L'Humanité in English
Translation of selective papers from the french daily newspaper l'Humanité
decorHome > World > Two Hundred Miles Away from the Beijing Olympics, Yurts Bloom across the (...)

EditorialWorldPoliticsEconomySocietyCultureScience & TechnologySport"Tribune libre"Comment and OpinionTranslators’ CornerLinksBlog of Cynthia McKennonBlog of Tom GillBlog of Hervé FuyetBlog of Kris WischenkamperBlog of Gene ZbikowskiBlog of G. AshaBlog of Joseph M. Cachia Blog of Peggy Cantave Fuyet

ORIGINAL FRENCH ARTICLE: Dans les steppes de la Mongolie intérieure, l’éclosion des yourtes

by Pierre Barbancey

Two Hundred Miles Away from the Beijing Olympics, Yurts Bloom across the Steppes of Inner Mongolia

Translated Thursday 21 August 2008, by Isabelle Métral

Environment: On the vast stretches of land scattered with those livestock-breeders’ tents, the animals will only have had half their fill after a full day’s grazing. Desertification is gaining ground. A report by our special correspondent.

The place is somewhere on the Silamu steppe in Inner Mongolia. The declining rays of the early evening sun bathe the scene in a mellow, honey-coloured light, the softening effect of which is all the more poignant as this is a country inured to the hard life. Two young beekeepers (whose ages do not add up to 15) are having a tiff by the roadside over the planting of a few flowers from which they no doubt hope bees will gather pollen. Adobe houses can be seen in the far distance. Life, real life at last, one might be tempted to think.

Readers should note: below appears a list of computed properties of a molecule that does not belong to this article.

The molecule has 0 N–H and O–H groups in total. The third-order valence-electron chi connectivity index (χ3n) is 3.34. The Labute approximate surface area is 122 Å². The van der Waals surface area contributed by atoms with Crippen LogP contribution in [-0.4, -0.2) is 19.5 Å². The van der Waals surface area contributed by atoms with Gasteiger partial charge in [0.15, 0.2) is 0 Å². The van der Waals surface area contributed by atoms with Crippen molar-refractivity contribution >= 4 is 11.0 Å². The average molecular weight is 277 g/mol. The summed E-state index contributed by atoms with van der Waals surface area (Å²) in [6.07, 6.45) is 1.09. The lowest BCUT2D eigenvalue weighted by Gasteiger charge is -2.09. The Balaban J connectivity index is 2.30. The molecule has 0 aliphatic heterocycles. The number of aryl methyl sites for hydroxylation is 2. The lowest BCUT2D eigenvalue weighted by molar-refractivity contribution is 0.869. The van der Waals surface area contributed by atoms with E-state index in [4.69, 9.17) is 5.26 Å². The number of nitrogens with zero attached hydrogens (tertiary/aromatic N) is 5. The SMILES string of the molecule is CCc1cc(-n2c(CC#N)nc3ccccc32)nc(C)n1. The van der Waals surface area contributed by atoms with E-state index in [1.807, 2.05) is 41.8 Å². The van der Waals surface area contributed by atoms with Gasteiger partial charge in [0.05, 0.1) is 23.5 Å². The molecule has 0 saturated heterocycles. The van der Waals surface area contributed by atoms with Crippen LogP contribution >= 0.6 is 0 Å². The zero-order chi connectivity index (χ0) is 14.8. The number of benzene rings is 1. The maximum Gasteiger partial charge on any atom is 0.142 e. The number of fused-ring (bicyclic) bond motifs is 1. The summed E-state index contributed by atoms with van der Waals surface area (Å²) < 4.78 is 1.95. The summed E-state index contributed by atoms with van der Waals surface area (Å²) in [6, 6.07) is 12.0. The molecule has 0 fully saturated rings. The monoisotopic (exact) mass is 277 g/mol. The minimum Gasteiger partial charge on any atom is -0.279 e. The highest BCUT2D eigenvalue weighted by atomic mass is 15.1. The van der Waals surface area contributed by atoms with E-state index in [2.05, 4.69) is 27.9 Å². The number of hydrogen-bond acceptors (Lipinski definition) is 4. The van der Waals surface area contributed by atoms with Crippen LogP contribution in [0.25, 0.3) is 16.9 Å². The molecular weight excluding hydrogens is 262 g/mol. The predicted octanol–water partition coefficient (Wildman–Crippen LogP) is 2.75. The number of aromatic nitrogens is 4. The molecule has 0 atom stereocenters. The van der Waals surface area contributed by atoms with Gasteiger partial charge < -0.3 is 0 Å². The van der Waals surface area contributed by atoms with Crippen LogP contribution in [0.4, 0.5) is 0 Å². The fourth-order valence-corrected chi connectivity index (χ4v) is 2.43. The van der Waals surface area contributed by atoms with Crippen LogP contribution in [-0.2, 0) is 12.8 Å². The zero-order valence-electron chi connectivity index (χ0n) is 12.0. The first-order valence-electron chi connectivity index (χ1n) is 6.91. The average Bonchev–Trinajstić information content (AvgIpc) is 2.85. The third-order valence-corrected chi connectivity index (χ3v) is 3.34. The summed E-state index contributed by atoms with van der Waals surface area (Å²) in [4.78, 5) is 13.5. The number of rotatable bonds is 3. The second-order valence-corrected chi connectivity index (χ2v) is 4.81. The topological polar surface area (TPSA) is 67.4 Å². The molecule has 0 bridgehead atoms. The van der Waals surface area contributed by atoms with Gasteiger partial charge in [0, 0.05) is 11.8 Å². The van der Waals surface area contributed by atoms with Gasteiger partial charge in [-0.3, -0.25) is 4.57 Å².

The wild beauty of the steppe, its deceptive uniformity, the grandeur of its vast expanses – all this has been violated so to speak by the plague of tourism. And tourism here means the yurt trade, the yurt being the Mongols’ traditional tent, for which the Chinese have a far more funny name: they call it “menggu bao”, which means “the Mongol bread roll” because the shape of this nomadic dwelling, a cylinder with a (nearly) pointed roof, reminds them of the steam-cooked bread rolls they are so keen on!

There are now as many yurts as you could wish for: they have literally mushroomed. And the result is a mix between Astérix’ s camp and the Schtroumpfs’ village, with cohorts of tourist-filled buses instead of Romans and Gargamelle. Tourists are the new Gengis Khan: wherever they tread, grass will never grow.